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Capitalism’s Educational Catastrophe

And the Advancing Endgame Revolt!


Ricardo D. Rosa and Joao J. Rosa

Neoliberal capitalism has paved the way to educational catastrophe. It has also opened paths for politically productive and transformative forms of localized resistance(s). This book examines the perilous catastrophe before us, and the possibility that we can reclaim our rights as citizens and redefine democracy as a process for global good rather than a euphemism for our collective enslavement to global markets, which annihilate our souls. The authors analyze the «crisis» in U.S. urban education through visceral narratives of social control while resisting the tendency to make the United States the epicenter of educational «reform» analysis. They explore neoliberal capitalism and processes of racialization as interdependent. The neoliberalization of education is having disproportionate negative implications for communities of color. More profoundly, neoliberal ideology is reworking processes of racialization and the way race is inscribed in discourse and bodies. The book is optimistic in sharing what might be done to inspire the mass withdrawal of consent not only to regressive regimes of high-stakes standardized testing, but to the entire edifice of neoliberal imperialism.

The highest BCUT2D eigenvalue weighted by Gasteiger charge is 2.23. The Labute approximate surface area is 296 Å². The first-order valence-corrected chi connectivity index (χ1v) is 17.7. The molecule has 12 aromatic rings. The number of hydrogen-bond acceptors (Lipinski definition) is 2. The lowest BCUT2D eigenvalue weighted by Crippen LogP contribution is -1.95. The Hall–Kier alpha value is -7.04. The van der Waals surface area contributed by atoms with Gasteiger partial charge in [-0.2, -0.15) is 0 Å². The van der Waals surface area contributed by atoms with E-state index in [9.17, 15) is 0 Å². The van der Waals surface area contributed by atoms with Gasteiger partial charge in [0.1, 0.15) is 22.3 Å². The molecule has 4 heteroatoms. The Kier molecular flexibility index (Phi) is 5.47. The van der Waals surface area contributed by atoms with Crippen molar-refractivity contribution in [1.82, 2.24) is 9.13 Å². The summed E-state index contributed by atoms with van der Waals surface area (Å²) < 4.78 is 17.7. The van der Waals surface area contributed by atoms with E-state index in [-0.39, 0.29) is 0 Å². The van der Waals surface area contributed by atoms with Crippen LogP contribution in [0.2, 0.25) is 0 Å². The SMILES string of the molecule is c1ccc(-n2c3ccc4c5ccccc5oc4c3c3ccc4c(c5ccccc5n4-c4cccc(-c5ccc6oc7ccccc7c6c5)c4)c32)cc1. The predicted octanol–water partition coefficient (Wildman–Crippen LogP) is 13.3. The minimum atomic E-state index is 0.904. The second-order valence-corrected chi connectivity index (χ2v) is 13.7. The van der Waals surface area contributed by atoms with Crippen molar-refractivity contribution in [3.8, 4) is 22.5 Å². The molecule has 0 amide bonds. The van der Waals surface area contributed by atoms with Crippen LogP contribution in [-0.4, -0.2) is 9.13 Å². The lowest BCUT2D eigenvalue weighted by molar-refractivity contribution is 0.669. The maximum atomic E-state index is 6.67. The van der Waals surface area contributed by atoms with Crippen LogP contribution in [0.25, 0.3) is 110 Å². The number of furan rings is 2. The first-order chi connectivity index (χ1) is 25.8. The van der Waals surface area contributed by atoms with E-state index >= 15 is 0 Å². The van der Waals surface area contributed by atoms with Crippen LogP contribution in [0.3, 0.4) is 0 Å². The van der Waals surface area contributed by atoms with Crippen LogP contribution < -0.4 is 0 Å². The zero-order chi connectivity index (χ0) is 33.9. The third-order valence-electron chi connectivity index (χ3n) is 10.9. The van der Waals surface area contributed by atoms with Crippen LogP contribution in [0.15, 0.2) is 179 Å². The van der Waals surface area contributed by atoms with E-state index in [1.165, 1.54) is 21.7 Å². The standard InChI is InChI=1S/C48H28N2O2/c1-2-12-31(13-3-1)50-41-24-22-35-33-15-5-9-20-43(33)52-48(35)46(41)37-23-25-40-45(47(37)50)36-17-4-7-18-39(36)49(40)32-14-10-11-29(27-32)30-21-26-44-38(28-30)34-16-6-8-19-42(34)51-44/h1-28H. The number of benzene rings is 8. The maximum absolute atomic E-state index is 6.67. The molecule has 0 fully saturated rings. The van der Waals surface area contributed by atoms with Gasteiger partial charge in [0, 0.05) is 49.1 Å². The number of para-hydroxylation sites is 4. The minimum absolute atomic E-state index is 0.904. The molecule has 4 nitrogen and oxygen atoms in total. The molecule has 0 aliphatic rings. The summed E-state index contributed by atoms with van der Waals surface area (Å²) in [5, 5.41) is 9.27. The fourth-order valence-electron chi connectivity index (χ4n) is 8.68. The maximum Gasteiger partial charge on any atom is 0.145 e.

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4. Education by Corporate Priorities, Youth Minds and Bodies under Arrest, and the Complexities of Resistance and Resignation



Education by Corporate Priorities, Youth Minds and Bodies under Arrest, and the Complexities of Resistance and Resignation


In August 2013, Federal Judge Shira A. Scheindlin ruled, in a 195-page report, that the New York City Police Department resorted to a “policy of indirect racial profiling” as it increased the number of stops in minority communities. In reporting on the judge’s decision, New York Times noted:

But the stops were not the end of the problem, Judge Scheindlin found. After officers stopped people, they often conducted frisks for weapons, or searched the subjects’ pockets for contraband, like drugs, without any legal grounds for doing so. Also, she found that during police stops, blacks and Hispanics “were more likely to be subjected to the use of force than whites, despite the fact that whites are more likely to be found with weapons or contraband.” (Goldstein, 2013)

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